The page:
Your website is wonderful. I wandered here by a mere click of a wrong alphabet. I was searching for the speeches of the famous American Imam Siraj Wahaj and instead typed Siraj Wahab. And as in the case with Internet, one thing led to another. And then I chanced upon this great doctor's great story. What a fascinating piece of writing. I was very touched. I enjoyed the comments and free-wheeling discussion on the blog. More importantly, I was humbled by Dr. Kazi's sweet reaction to some criticism from one person. He is nothing short of a faith healer. I applaud you for this blog which is acting as a bridge of understanding. We need these bridges. We need each other. I am going to recommend this blog to all my fellow Muslim friends here in Wisconsin and abroad. Good job. God bless.

Dr.Majid Kazi said...

Dear Siraj,
Thanks for bringing to my
attention the recent
comments by Ms.BettyMustafa
on your blog,which I too feel is in many ways a
"Beckoning Beaming Blog"
I am deeply touched and admire her comments about building bridges of understandings between people.
Indeed we all need each other,regardless of caste, creed and colour to share and safeguard Almighty's bounties for us on our planet.The bridges of understandings across different nations,different cultures and different faiths,help reduce hostility,prejudice and darkness of ignorance.The sunshine is for and the sun shines for entire mankind.Nobody wins by roller skating in
"baffelo herd". Cheers.
Dr.Majid Kazi

Anonymous said...

Personally, I have found overseas trained doctors to be on whole substandard. The good king can keep his Indian doctors to himself, so long as they do not come to Australia.

If you disagree, you can contact me at bburns_2000@yahoo.com.

Dr Brian Burns

Sydney, Australia

Anonymous said...

Dr Burn's comments about Indian doctors are unprofessional, unethical and appear to be thoroughly biased.They reflect his own his personal character .You need to think about your own shortcomings before finding yourself competent enough to pass judgement on others.

India doctor said...

Great! India Doctor are spreaded everywhere in the world.

Anonymous said...

we all need each other,regardless of caste, creed and colour to share and safeguard Almighty's bounties for us on our planet.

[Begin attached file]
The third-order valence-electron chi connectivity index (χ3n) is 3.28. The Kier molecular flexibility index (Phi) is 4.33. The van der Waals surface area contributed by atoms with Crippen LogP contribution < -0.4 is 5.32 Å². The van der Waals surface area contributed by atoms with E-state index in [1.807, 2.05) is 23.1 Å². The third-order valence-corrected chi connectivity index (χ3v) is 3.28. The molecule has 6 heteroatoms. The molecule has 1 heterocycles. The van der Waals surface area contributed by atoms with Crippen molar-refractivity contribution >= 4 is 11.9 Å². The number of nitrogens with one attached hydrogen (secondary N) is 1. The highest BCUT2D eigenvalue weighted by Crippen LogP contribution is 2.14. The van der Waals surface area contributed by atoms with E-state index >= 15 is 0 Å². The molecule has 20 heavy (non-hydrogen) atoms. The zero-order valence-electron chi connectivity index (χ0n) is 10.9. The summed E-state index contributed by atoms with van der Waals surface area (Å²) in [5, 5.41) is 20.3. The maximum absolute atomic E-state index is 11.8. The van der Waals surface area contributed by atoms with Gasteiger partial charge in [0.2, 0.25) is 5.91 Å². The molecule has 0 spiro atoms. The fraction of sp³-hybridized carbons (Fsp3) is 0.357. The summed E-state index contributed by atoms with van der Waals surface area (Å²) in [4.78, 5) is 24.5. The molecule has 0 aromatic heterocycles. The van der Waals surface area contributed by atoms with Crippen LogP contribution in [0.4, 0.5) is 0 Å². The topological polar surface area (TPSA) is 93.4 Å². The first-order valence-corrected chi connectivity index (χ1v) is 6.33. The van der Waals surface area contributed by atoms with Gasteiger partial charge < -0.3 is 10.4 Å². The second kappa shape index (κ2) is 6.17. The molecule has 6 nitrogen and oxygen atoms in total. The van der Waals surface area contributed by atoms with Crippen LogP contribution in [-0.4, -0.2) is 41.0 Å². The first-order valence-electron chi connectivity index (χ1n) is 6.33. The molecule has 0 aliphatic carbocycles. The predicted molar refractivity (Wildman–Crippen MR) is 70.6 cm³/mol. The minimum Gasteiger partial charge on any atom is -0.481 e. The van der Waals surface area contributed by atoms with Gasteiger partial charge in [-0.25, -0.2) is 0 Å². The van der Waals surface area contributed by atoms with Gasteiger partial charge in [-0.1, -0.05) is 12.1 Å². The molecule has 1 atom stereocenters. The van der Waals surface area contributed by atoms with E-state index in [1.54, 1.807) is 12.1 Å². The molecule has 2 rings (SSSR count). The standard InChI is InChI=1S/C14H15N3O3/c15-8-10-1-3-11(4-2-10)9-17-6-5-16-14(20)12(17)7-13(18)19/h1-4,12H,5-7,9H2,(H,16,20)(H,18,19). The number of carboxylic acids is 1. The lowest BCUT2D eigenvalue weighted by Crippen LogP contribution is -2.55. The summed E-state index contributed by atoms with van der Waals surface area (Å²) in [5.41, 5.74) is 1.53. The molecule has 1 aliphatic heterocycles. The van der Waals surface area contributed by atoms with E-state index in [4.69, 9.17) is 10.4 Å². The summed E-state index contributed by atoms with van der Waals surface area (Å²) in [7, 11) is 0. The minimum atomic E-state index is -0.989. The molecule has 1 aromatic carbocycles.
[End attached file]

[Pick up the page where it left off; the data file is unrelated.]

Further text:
Anonymous said...

I am a friend of his son. They are very humble people.

Dr William Foster said...

I had occasion to work with my colleague Dr. Majid Kazi several times during my employment at King Fahd Armed Forces Hospital, 1979 t0 1992, and have the greatest respect for my friend. I wish him and his family my best wishes and greetings. Dr William Foster, Anaesthetist.

Tareq Wahab, tareqwahab@gmail.com said...

It's my father's article and I loved the way he wrote the article. My father is a great supporter, tutor and helper in my life. I'm inspired by him and wish I can become like him one day. Inshaallah.

Tareq Wahab, tareqwahab@gmail.com said...

It's my father's article and I loved the way he wrote the article. My father is a great supporter, tutor and helper in my life. I'm inspired by him and wish I can become like him one day. Inshaallah.

dr.saravanakumar said...

dr.kazi should have been a man of great respect and wisdom.The way saudis look for doctors of india should have inspired by the good work humility of these men from india.i also understand the struggle he would have had initially.i am a non muslim but appreciate these great people who have done good for the country and brought respect.i admire him

Anonymous said...

Today my daughter Noor is writing a report about her Grandfather, Dr. Majid kazi. And while she was searching she found this website. After almost 9 years, I am reading this again and feel even prouder than before. Thank you Mr. Siraj for this beautiful piece of work. Thank you for believing in my father to write about him.

Today as my children grow, I remember something very special about him.
Every time my father saw us, his eyes sparked with happiness. He never judged us for the mistakes we did yesterday. He always looked at us with pure love and delight. I will never forget that feeling of comfort we had when we were around him. I feel that way with my children. I hope that it brings them joy like it did for me.

Dr. Majid is living in Jeddah with his wife and two sons and their family. We miss him and hope that he will get better and have a long healthy life.